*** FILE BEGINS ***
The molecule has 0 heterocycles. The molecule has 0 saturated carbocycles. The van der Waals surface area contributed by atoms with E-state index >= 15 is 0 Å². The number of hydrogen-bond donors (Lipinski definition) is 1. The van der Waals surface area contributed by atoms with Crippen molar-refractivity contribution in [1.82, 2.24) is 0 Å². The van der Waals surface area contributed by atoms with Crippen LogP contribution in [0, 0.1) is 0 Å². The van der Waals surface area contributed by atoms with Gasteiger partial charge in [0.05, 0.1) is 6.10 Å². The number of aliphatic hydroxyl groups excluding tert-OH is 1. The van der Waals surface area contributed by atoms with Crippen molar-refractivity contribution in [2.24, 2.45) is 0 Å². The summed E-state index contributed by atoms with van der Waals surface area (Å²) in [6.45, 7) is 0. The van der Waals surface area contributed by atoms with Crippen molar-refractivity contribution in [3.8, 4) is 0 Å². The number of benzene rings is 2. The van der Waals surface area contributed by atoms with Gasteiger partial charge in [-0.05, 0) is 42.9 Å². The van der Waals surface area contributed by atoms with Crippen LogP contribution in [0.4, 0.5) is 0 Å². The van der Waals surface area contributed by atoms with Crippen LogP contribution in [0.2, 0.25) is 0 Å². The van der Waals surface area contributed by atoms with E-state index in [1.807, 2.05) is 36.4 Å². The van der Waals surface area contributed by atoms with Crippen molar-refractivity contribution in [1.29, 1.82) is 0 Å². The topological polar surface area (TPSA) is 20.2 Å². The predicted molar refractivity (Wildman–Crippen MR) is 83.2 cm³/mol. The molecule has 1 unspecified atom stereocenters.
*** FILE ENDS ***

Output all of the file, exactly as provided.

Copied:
The molecule has 0 heterocycles. The molecule has 0 saturated carbocycles. The van der Waals surface area contributed by atoms with E-state index >= 15 is 0 Å². The number of hydrogen-bond donors (Lipinski definition) is 1. The van der Waals surface area contributed by atoms with Crippen molar-refractivity contribution in [1.82, 2.24) is 0 Å². The van der Waals surface area contributed by atoms with Crippen LogP contribution in [0, 0.1) is 0 Å². The van der Waals surface area contributed by atoms with Gasteiger partial charge in [0.05, 0.1) is 6.10 Å². The number of aliphatic hydroxyl groups excluding tert-OH is 1. The van der Waals surface area contributed by atoms with Crippen molar-refractivity contribution in [2.24, 2.45) is 0 Å². The summed E-state index contributed by atoms with van der Waals surface area (Å²) in [6.45, 7) is 0. The van der Waals surface area contributed by atoms with Crippen molar-refractivity contribution in [3.8, 4) is 0 Å². The number of benzene rings is 2. The van der Waals surface area contributed by atoms with Gasteiger partial charge in [-0.05, 0) is 42.9 Å². The van der Waals surface area contributed by atoms with Crippen LogP contribution in [0.4, 0.5) is 0 Å². The van der Waals surface area contributed by atoms with Crippen LogP contribution in [0.2, 0.25) is 0 Å². The van der Waals surface area contributed by atoms with E-state index in [1.807, 2.05) is 36.4 Å². The van der Waals surface area contributed by atoms with Crippen molar-refractivity contribution in [1.29, 1.82) is 0 Å². The topological polar surface area (TPSA) is 20.2 Å². The predicted molar refractivity (Wildman–Crippen MR) is 83.2 cm³/mol. The molecule has 1 unspecified atom stereocenters.